Expand high street travel shops or shut them?

Agents should match convenience found online, says Steve Endacott

Should traditional bricks and mortar travel agents expand their number of high street travel shops or shut them?

Like many strategic questions, the answer depends on what you are selling and how cheap high street shops become as non-travel retailers abandon high streets.

Thomas Cook simply does not need as many shops. If it sells its airline arm this is likely to result in a reduction in its tour operating capacity as the number of committed seats falls and it evolves into a more flexible capacity model.

Fewer holidays to sell, equals fewer shops and hence its shop closure program. However, should the independent sector be filling any gaps created?

There is no doubt that the internet and the “always on” experience offered by smartphones is dramatically impacting our shopping experience.

Why bother heading down the high street when virtually anything you want to buy is a click away via Amazon, eBay or the recently revitalised Google Shopping channel.

Music, electronics, white goods, mobile phones, estate agents and even clothes to a lesser extent, are rapidly moving online.

This is leaving great swaths of the high street empty because high rental costs and business rates make the high street an expensive channel, compared to online sales.

This equation however, is not as simple in the travel sector, where the shear range of products online and the emotive nature of holidays provides a natural counter balance.

The average online conversion of visitors to bookers, is less than 1%, as customers on average visit 23 sites and revisit the site they do book with, three or more times before booking.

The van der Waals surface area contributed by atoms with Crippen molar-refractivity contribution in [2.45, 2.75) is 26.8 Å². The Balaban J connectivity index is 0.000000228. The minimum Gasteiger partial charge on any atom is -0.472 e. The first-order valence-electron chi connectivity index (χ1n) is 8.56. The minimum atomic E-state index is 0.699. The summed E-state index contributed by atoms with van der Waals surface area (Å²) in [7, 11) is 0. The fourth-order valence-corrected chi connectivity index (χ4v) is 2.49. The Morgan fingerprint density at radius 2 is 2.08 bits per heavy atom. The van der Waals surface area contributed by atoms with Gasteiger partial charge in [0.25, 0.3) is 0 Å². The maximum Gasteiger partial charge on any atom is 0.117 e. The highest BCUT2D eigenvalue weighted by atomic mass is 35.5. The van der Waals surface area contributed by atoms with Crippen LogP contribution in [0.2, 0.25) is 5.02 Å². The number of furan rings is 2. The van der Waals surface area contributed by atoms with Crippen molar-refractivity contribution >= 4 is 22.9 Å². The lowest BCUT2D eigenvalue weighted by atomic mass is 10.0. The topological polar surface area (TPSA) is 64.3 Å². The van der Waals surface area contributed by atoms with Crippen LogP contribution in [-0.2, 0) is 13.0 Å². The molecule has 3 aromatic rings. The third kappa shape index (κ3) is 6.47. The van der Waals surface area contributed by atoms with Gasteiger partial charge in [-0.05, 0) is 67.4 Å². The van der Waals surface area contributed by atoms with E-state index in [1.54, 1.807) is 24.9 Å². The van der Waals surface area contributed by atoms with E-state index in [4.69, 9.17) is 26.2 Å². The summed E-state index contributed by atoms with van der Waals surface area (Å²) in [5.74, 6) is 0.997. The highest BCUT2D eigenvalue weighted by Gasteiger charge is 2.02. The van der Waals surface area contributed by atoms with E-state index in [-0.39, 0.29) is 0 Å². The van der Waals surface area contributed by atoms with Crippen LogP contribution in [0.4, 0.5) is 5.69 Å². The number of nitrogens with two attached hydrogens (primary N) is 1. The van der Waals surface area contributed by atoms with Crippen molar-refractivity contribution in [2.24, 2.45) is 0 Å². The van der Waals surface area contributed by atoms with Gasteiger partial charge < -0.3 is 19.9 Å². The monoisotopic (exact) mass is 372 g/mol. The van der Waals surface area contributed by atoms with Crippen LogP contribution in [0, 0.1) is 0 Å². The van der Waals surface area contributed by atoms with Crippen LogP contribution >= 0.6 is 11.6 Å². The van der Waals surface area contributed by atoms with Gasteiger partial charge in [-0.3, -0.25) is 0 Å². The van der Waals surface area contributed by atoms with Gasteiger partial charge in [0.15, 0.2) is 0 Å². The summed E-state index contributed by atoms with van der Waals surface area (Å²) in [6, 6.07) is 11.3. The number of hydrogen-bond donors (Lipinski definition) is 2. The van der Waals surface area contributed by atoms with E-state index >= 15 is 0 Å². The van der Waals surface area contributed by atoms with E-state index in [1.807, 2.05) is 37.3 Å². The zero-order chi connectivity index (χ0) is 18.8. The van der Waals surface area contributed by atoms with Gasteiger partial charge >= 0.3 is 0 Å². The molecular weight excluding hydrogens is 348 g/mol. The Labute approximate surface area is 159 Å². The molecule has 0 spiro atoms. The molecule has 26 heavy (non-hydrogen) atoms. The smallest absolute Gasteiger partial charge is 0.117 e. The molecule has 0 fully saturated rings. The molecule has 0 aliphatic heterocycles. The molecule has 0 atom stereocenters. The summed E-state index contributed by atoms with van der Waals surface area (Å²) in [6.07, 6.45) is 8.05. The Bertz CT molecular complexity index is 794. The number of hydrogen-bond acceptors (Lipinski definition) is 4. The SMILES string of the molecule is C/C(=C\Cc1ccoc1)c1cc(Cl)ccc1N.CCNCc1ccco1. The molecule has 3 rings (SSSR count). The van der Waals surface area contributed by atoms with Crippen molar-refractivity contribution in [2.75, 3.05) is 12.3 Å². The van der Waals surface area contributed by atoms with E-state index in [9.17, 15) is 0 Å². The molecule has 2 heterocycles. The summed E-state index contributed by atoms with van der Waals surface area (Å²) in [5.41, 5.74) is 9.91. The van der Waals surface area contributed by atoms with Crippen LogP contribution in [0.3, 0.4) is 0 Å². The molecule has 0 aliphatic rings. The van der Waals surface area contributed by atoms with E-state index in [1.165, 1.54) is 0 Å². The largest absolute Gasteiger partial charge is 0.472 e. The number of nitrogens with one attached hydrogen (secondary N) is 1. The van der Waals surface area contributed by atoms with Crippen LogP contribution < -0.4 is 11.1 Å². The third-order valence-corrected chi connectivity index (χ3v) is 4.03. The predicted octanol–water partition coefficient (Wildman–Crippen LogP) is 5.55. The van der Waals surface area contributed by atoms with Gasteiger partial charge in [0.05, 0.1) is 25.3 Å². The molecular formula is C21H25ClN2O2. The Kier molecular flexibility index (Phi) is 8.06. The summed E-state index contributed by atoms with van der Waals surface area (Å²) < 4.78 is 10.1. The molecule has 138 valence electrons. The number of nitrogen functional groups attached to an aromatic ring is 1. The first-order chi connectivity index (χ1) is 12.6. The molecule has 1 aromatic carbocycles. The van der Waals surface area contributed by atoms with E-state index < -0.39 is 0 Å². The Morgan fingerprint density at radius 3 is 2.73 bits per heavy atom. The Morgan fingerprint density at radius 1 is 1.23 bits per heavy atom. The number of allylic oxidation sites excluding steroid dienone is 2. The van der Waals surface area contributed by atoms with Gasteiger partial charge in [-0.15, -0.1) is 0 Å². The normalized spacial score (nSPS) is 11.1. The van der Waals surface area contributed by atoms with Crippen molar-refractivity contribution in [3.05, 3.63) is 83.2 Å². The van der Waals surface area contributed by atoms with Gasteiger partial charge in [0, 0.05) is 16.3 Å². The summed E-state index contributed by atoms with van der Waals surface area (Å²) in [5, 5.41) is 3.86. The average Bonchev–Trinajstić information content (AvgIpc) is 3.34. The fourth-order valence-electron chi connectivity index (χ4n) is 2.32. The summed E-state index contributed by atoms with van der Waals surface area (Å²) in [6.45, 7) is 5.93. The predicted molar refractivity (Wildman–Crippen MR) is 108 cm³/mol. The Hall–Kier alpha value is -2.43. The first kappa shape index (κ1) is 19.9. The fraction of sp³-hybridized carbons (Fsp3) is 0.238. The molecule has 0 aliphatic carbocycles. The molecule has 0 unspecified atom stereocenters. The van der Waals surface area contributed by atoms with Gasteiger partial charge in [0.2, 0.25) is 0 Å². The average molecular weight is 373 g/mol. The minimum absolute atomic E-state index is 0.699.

Every year the cost of generating these leads from Google increases, with this year’s inflation rate running at above 20%.

Compare this to a high street shop, where conversion of people walking through the door ranges from 15% to 30%.

Now consider a world where landlords are losing tenants at the fastest rate ever seen.

This makes it inevitable that high street rental costs are going to collapse and local governments are also likely to be forced to cut business rates in order to prop up declining high streets.

So at a time the internet is becoming more expensive, the high street is set to become more attractive.

However, with low-cost carriers like Jet2 and EasyJet set to dominate the commodity beach holiday sector via direct online sales, the high street winners are likely to be independents specialising in more complex long-haul, cruise or high-value holidays.

But with a reduced number of people walking down the high street, it’s also important for travel agent shops to evolve their customer acquisition strategies.

In my view the advent of cloud-based phone systems mean that the next generation of high street retailers should evolve to service the following functions.

• Walk-in traffic. Still a key business driver.
• Brand building. A high street presence is a great local brand driver in itself and fulfilment centre for localised advertising within social, rugby, cricket and football clubs, as well free local papers if they still exist.
• Call centres. Why not have online bookable or phone to book web sites, supported by a call centre based in the high-street shop? Look at how successful Trailfinders are.
• Homeworkers office. Explore staffing the shop with homeworkers, whom work in the shop two days a week on a rotational basis and from home the rest of the week. They can then either travel to customers home’s, book over the phone or arrange appointments in the shop, for face-to-face consultations or to handing out brochures.

Moving forward, high street agents need to be as convenient to customers as the internet and this requires changing working practices to offer longer opening times and the ability to start a holiday purchase in a shop, but complete it by phone.

So, evolution may be required, but I’d advise renegotiating rents, not shutting shops.

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